By Rob Shaul
Bouncing back from unforeseen injury, setback or tragedy is the Hollywood definition of Resilience.
Less celebrated is the day-to-day grit needed to keep at the grindstone, in the face of distraction, self-doubt, spiritual uncertainty, lack of recognition and always threatening discontent.
Maintenance work like this isn’t sexy. Work on the fundamentals isn’t exciting.
Movies aren’t made about the grinders in the trenches shoring up the walls and pumping out the water.
But this day-after-day maintenance work brings with it a thousand small failures and setbacks and with each the opportunity to build the habit of dusting yourself off, hopping back on the horse, and giving it another go.
Certainly, we need the capacity to bounce back from the major setbacks, failures, and tragedies. But this capacity must be built by steadfast day-to-day maintenance when no one is watching.
Resilience after unforeseen, external setbacks is hard. Rebuilding after a hurricane, starting from zero again after injury – these are events that “happen” to us often through no fault of our own.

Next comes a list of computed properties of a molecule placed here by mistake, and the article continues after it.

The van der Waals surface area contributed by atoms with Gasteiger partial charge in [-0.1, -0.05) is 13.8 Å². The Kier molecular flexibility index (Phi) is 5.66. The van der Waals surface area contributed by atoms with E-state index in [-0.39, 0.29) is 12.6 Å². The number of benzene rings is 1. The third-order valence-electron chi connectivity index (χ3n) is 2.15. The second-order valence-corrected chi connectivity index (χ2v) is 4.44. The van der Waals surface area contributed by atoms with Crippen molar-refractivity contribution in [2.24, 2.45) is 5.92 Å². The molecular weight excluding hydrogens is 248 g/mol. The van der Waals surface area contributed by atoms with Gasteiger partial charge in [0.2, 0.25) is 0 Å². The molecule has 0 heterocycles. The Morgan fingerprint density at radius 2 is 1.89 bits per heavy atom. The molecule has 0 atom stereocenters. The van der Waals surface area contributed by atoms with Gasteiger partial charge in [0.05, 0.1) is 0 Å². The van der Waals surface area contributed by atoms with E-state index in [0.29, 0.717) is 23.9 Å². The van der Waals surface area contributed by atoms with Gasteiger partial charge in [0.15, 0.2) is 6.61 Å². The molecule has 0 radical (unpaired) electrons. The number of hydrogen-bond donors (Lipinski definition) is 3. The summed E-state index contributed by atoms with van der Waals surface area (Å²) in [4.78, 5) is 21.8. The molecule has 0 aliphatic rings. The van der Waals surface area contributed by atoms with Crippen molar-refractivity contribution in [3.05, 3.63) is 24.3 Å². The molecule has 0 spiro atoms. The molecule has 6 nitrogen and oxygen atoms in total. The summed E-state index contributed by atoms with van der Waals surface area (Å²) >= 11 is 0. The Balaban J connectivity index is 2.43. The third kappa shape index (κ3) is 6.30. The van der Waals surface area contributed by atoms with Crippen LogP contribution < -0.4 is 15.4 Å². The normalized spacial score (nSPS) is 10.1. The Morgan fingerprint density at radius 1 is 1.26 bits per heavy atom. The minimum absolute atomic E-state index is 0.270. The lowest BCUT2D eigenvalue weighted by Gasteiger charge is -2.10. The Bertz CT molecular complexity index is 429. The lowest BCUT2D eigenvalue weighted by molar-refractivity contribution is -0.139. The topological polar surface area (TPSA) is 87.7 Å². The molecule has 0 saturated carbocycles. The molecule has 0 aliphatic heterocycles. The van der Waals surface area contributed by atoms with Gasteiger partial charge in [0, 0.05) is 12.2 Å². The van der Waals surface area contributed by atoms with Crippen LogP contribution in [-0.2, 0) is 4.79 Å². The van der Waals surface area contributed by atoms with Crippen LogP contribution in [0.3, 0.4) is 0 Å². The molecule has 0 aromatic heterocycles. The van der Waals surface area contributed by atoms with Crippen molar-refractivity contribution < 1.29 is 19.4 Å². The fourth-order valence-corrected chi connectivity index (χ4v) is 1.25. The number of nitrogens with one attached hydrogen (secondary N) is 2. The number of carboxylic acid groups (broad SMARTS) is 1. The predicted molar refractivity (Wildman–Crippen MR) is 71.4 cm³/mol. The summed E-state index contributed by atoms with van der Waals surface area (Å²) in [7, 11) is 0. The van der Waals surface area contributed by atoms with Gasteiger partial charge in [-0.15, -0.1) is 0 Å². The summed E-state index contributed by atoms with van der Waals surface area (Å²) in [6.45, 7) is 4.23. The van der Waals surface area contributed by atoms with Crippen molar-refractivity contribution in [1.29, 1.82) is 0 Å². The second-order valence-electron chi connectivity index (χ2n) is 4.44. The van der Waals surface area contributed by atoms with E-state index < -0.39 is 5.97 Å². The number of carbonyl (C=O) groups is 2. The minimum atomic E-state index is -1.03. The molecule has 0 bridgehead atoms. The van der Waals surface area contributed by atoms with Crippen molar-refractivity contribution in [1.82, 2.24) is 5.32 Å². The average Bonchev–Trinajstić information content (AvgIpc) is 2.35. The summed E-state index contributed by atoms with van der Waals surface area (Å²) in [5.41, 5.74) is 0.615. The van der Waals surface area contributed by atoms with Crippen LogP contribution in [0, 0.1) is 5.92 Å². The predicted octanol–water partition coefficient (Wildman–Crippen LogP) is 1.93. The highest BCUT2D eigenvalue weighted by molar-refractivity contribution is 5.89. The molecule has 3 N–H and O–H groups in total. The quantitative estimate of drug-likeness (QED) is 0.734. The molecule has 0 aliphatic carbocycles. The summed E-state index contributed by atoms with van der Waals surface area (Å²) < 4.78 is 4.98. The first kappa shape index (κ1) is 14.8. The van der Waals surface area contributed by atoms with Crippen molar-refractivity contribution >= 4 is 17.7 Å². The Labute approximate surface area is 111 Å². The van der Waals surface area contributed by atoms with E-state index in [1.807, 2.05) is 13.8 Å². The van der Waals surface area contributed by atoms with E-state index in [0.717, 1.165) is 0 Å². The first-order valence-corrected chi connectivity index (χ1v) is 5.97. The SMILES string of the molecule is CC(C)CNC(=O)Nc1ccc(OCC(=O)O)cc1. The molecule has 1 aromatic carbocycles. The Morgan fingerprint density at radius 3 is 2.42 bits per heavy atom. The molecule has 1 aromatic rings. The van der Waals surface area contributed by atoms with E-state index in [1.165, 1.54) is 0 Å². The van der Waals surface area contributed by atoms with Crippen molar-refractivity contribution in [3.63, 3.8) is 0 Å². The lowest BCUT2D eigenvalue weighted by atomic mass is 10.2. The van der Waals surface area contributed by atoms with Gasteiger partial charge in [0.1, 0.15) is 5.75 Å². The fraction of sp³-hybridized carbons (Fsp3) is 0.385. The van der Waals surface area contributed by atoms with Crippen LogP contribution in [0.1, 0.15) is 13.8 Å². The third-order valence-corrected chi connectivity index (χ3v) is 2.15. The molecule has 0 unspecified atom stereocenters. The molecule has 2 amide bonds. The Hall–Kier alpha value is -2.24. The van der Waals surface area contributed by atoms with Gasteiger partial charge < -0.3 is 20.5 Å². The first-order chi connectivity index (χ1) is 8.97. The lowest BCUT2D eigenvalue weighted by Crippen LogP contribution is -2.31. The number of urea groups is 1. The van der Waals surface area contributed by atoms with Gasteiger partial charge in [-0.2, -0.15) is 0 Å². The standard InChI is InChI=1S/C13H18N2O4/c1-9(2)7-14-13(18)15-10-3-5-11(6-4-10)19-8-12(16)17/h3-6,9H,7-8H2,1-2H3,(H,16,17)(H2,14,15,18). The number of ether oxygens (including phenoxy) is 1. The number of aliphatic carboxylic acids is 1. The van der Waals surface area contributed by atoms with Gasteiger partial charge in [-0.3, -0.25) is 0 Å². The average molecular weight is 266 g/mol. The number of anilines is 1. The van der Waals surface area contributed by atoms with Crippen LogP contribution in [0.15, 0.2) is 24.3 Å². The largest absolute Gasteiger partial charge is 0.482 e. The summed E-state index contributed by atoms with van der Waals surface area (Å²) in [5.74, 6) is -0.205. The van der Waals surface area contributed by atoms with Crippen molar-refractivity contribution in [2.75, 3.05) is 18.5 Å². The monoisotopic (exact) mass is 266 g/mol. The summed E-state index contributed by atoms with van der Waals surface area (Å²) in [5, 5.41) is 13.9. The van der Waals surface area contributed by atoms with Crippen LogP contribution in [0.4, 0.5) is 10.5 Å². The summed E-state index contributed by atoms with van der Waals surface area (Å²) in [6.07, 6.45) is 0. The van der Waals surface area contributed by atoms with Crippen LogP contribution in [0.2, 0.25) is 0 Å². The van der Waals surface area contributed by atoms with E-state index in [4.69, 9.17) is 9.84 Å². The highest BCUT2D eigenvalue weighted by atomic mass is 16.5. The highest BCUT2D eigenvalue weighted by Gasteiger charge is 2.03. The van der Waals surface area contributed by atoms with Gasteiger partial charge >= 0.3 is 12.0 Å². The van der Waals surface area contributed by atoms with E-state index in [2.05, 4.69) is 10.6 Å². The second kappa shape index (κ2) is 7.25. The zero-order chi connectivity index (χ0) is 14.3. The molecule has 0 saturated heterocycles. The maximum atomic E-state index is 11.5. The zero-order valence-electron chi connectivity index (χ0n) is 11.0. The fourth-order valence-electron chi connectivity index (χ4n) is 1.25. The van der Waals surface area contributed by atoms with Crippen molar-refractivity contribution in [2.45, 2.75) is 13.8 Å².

The singular benefit of an externally-caused setback is we aren’t to blame. Our attention and energy can turn immediately to starting over. Often others are there happy to help and root for our success.
Self-imposed setbacks or unforgivable personal failures are a different animal.
Infidelity which leads to divorce, career incompetence which leads to job termination, lazy lack of preparation which leads to non-selection, nasty hubris which leads to business failure …. these setbacks can’t be blamed on fate or randomness or enemies. Before starting to rebuild we have to understand, and own, what happened.
This is not easy.
The endless loop of denials, blaming others, and “if only’s” are an instant obstacle to clear-eyed reflection, deconstruction, and ultimately understanding the big and small of our failure.
Next comes paying the deserved penance, asking forgiveness from those we’ve hurt, and hardest of all, forgiving ourselves.
All this takes unavoidable time and hard effort digging around in the scary, dark spaces of our character.
Only after owning it, doing our penance, exposing and understanding the deepest roots of our failure – only then can begin to rebuild.
Even then, rebuilding when we are to blame is lonely toil.
Instead of cheering us on, others who’ve watched judge us, doubt our intention, hope we fail.
This is all too much for most. Too humiliating. Too revealing. Too much ownership.
Comments/Feedback? Email firstname.lastname@example.org
You Might Also Like The Original Article What Does It Mean to be a Quiet Professional